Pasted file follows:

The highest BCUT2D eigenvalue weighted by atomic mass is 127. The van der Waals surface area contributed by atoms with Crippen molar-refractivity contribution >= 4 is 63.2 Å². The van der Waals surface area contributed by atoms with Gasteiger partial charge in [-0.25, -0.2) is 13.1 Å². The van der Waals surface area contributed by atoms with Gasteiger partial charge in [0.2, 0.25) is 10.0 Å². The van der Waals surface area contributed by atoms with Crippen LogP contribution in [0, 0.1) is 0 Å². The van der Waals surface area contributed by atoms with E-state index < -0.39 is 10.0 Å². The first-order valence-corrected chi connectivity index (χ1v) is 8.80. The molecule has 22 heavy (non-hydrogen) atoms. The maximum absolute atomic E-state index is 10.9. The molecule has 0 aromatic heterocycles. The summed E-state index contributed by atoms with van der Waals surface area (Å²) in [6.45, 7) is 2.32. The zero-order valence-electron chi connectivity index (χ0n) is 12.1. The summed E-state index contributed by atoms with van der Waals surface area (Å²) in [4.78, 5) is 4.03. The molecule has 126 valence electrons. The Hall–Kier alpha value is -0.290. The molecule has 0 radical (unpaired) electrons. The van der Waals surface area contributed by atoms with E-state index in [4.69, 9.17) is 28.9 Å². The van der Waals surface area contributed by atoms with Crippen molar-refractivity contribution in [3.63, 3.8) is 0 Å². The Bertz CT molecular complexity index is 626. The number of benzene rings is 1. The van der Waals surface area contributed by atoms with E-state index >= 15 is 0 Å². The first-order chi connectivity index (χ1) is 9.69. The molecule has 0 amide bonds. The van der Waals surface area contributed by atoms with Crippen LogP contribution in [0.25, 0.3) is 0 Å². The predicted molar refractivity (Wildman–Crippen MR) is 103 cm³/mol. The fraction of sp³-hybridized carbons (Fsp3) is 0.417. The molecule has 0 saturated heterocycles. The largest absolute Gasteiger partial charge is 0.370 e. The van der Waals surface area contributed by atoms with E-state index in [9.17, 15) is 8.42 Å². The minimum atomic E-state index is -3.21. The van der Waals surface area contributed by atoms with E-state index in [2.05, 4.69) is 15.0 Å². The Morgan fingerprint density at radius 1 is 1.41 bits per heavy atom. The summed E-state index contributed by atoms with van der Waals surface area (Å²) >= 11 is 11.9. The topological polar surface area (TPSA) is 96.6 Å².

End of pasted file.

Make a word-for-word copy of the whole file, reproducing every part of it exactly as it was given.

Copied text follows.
The highest BCUT2D eigenvalue weighted by atomic mass is 127. The van der Waals surface area contributed by atoms with Crippen molar-refractivity contribution >= 4 is 63.2 Å². The van der Waals surface area contributed by atoms with Gasteiger partial charge in [-0.25, -0.2) is 13.1 Å². The van der Waals surface area contributed by atoms with Gasteiger partial charge in [0.2, 0.25) is 10.0 Å². The van der Waals surface area contributed by atoms with Crippen LogP contribution in [0, 0.1) is 0 Å². The van der Waals surface area contributed by atoms with E-state index < -0.39 is 10.0 Å². The first-order valence-corrected chi connectivity index (χ1v) is 8.80. The molecule has 22 heavy (non-hydrogen) atoms. The maximum absolute atomic E-state index is 10.9. The molecule has 0 aromatic heterocycles. The summed E-state index contributed by atoms with van der Waals surface area (Å²) in [6.45, 7) is 2.32. The zero-order valence-electron chi connectivity index (χ0n) is 12.1. The summed E-state index contributed by atoms with van der Waals surface area (Å²) in [4.78, 5) is 4.03. The molecule has 126 valence electrons. The Hall–Kier alpha value is -0.290. The molecule has 0 radical (unpaired) electrons. The van der Waals surface area contributed by atoms with E-state index in [4.69, 9.17) is 28.9 Å². The van der Waals surface area contributed by atoms with Crippen molar-refractivity contribution in [3.63, 3.8) is 0 Å². The Bertz CT molecular complexity index is 626. The number of benzene rings is 1. The van der Waals surface area contributed by atoms with E-state index >= 15 is 0 Å². The first-order chi connectivity index (χ1) is 9.69. The molecule has 0 amide bonds. The van der Waals surface area contributed by atoms with Crippen LogP contribution in [0.25, 0.3) is 0 Å². The predicted molar refractivity (Wildman–Crippen MR) is 103 cm³/mol. The fraction of sp³-hybridized carbons (Fsp3) is 0.417. The molecule has 0 saturated heterocycles. The largest absolute Gasteiger partial charge is 0.370 e. The van der Waals surface area contributed by atoms with E-state index in [9.17, 15) is 8.42 Å². The minimum atomic E-state index is -3.21. The van der Waals surface area contributed by atoms with E-state index in [2.05, 4.69) is 15.0 Å². The Morgan fingerprint density at radius 1 is 1.41 bits per heavy atom. The summed E-state index contributed by atoms with van der Waals surface area (Å²) >= 11 is 11.9. The topological polar surface area (TPSA) is 96.6 Å².